Being from a small working class town you see sights and hear stories that bands in the big cities might not notice. I believe our album, More Than This, could only have been written by a band living in a Winsford, or a Wakefield or a Leigh. Working two jobs to put food on the table, worrying about bills, that has an effect on the way you live your life and love your partner too. Nothing is handed to people on a plate in small towns and I hope that comes across in the lyrics of the album.

Can you take us through your songwriting process, from start to finish?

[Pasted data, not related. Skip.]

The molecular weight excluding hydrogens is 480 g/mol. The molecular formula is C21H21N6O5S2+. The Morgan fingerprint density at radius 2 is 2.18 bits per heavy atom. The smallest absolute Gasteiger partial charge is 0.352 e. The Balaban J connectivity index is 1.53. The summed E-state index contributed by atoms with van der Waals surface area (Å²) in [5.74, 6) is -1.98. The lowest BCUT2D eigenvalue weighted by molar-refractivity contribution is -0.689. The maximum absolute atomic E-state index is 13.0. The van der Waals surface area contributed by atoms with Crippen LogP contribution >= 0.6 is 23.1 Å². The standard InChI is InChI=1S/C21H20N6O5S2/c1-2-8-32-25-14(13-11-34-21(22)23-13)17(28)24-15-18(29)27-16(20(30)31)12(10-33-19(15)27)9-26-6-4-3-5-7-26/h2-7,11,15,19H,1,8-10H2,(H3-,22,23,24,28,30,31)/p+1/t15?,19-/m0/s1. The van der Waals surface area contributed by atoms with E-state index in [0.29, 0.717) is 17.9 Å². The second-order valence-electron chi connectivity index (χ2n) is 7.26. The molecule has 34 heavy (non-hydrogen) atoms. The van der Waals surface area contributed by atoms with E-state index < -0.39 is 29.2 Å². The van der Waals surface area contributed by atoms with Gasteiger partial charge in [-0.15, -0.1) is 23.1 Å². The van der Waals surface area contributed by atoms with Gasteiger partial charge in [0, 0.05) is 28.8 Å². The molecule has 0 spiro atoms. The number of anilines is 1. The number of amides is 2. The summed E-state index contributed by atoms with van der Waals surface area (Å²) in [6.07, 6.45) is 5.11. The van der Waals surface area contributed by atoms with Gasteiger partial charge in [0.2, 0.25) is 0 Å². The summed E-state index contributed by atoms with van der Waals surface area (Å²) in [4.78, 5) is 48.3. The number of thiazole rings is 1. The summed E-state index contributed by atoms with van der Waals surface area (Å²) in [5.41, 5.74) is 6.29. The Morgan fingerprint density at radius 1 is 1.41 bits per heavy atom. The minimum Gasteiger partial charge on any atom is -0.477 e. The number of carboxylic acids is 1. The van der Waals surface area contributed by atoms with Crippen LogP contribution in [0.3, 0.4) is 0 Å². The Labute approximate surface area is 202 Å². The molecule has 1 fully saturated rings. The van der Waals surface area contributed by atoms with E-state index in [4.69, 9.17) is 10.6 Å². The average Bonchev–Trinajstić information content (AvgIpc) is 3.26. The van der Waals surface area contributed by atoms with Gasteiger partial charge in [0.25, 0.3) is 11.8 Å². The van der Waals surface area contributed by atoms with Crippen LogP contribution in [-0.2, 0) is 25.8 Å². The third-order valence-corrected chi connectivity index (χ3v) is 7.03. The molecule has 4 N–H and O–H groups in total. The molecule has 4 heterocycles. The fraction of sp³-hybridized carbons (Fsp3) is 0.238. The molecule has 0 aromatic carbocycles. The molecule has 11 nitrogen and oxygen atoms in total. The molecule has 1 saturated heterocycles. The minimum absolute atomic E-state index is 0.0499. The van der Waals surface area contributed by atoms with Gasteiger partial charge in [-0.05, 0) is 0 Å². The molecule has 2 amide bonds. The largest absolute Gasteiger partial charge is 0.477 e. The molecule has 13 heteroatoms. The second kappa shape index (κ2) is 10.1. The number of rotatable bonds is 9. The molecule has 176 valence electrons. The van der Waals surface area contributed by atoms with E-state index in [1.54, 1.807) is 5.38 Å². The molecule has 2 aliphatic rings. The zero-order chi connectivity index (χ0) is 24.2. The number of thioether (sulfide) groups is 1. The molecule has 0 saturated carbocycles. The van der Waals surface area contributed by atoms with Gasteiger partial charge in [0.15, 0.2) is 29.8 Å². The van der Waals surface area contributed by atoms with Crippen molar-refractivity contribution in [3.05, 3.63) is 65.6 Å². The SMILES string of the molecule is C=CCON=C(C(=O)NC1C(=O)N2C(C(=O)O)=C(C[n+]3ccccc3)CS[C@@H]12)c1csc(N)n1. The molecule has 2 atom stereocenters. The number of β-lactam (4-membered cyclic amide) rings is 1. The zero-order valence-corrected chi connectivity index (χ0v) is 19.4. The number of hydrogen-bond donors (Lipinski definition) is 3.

I’m constantly writing and I use my phone to demo everything. I’m always writing lyric ideas in my word bank or just random phrases that I can cherry pick at times. Sometimes I come up with melodies and sing them into my voice recorder on my phone and then adapt them to a guitar at a later date. I do like to do it the old fashioned way though and sit with an acoustic and really write, like really dive into a song where sometimes it may take 15 minutes sometimes it might take a full day. I’m lucky that it’s never one way. It’s the music first and then the lyrics or vice versa. I then take this to the band and then we knock the song up together. Or there’s times when we write as a band with all four of us. We decide on a mood and jam things out and essentially write a piece of music with all the intricacies. We’ll record it and then I’ll take a full song home and sit with the lyrics and melody until I’m happy that we have a full complete song. This is a fantastic liberating process that happened quite a lot on this new record.